Led by guitarist and singer Oscar Hamod, Oscar & the Majestics were a garage rock band from Indiana who enjoyed impressive regional success in their heyday and recorded a handful of singles that have become the stuff of legend among collectors of mid-'60s rock. Oscar Hamod was born and raised in Gary, Indiana; his father was a music fan who ran a nightclub specializing in blues and R&B acts (Muddy Waters, Jimmy Reed, and Albert King all graced his stage at one time or another), and Hamod recalls his folks taking him to hear some of the great acts play when he was a kid. While Oscar's parents wanted him to take trumpet lessons like his older brother, he was more interested in the guitar, and Oscar taught himself to play an old acoustic using a Mel Bay instruction book. In 1960, Oscar formed the first edition of Oscar & the Majestics; Hamod sang lead and played lead guitar, while his younger brother Sam Hamod handled bass and backing vocals and for a while their older brother Bud Hamod sat in on drums. Before long, Bud dropped out of the band, and the definitive version of the band came together with the arrival of Robert Wheeler on rhythm guitar and Vince Jacim on drums.
Oscar was a tireless self-promoter, and the band was soon playing regularly throughout northwest Indiana and around Chicago; the group occasionally toured though Michigan, and in addition to playing nightclubs and teen centers, Oscar frequently booked and promoted his own dances. Oscar & the Majestics made their recorded debut in 1964 with "Jackie Jackie" b/w "Fanny Brown," an R&B-influenced single bankrolled by the band and released on Oscar's own Ark label. After several more self-released singles, Oscar & the Majestics signed with USA Records, a Chicago-based label that recorded a number of Chicago's leading garage rock acts of the day. Their first single for USA, "No Chance Baby" b/w "My Girl Is Waiting," found them maturing into a harder rock sound with Oscar showing impressive lead guitar skills (legend has it he used a cover over his fretboard on-stage so other players would have a harder time swiping his licks), and their 1966 cover of the Who's "I Can't Explain" boasted a fierce guitar sound that made Pete Townshend's original sound polite by comparison. ("My Girl Is Waiting" was recycled as its B side.)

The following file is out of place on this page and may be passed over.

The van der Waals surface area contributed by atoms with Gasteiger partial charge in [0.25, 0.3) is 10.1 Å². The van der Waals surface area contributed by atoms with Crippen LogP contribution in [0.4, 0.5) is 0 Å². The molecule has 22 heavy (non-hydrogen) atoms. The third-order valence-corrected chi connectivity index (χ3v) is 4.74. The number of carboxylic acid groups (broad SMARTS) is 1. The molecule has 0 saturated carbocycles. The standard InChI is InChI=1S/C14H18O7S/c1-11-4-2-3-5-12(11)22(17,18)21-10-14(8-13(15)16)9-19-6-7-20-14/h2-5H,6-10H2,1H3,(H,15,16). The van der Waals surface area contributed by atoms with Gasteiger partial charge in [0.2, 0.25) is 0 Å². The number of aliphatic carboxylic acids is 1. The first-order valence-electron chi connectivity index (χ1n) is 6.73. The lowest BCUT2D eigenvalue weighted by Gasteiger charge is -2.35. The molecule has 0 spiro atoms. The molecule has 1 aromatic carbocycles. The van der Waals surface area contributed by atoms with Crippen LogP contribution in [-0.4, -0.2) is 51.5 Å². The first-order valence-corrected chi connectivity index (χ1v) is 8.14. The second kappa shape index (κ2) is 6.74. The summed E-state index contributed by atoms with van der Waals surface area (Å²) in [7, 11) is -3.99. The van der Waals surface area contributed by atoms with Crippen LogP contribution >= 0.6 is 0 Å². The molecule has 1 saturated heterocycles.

While their third USA single was similarly impressive -- a powerful original "Got to Have Your Lovin'" backed with a raucous vocal version of the Bar-Kays' "Soul Finger" -- like their other releases it didn't generate more than a smattering of local interest on first release, and by 1968 the group was back to releasing its own records. While Oscar & the Majestics' recording career faded out at the end of the 1960s, the band continued to play in Chicago and northwest Indiana for many years to come, and in time the band's singles (especially the sides for USA) became prized items among record collectors. Oscar & the Majestics' five USA sides were included on 2131 South Michigan Avenue: 60's Garage and Psychedelia from USA and Destination Records, a 2009 collection released by Sundazed Records. The response to the Omar & the Majestics material was strong enough that in 2011 Sundazed issued No Chance Baby!, a 14-song collection that included all of the group's USA and independent singles in one package, along with two unreleased selections.
Gary, Indiana is not a town known for being a rock & roll hot spot, so Oscar & the Majestics' status as the best band in town in the mid-'60s might not seem like much, but the recordings they left behind suggest they could have moved to a number of bigger, cooler cities and still been close to the top of the heap. Leader Oscar Hamod has a voice that capably fused soul and garage rock influences, his fierce, agile guitar work roared with energy and attitude, and his backing combo -- Robert Wheeler on rhythm guitar, Sam Hamod on bass, Vince Jacim on drums -- was a rock-solid rhythm section that could also deliver great harmonies. Oscar & the Majestics cut a handful of fine tunes for Chicago's USA Records label, which were included on Sundazed Records' 2009 collection 2131 South Michigan Avenue: 60's Garage & Psychedelia from USA and Destination Records; on No Chance, Baby!, Sundazed fills the gaps in the band's history by including all their USA releases, as well as the singles the band released on their own label, delivering everything they released in the decade. This collection follows the Majestics as they evolved from R&B and blue-eyed soul into tougher rock & roll material, ending with their proto-psychedelic cover of "House of the Rising Sun." Despite the presence of red-hot covers of "I Can't Explain" and "Soul Finger," originals dominate this collection, though you might not guess that on first listen; while Oscar & the Majestics were clearly a talented band, their songwriting was quite derivative, and "Why-O" bears a certain resemblance to "Stranded in the Jungle," "I Feel Good" favors "Til the End of the Day," "Fanny Brown" pretty much is "Farmer John," and "Come on Willie" could pass for a speeded-up "Hang on Sloopy" in dim light. But if the band didn't have a gift for dreaming up great riffs, they could play the hell out of anything they approached, and No Chance, Baby! proves that Gary's finest were one of the great acts on the Midwest teen scene in the mid-'60s. If you dig pre-psych raunch played with fire and precision, this will earn a favored spot on your personal playlist.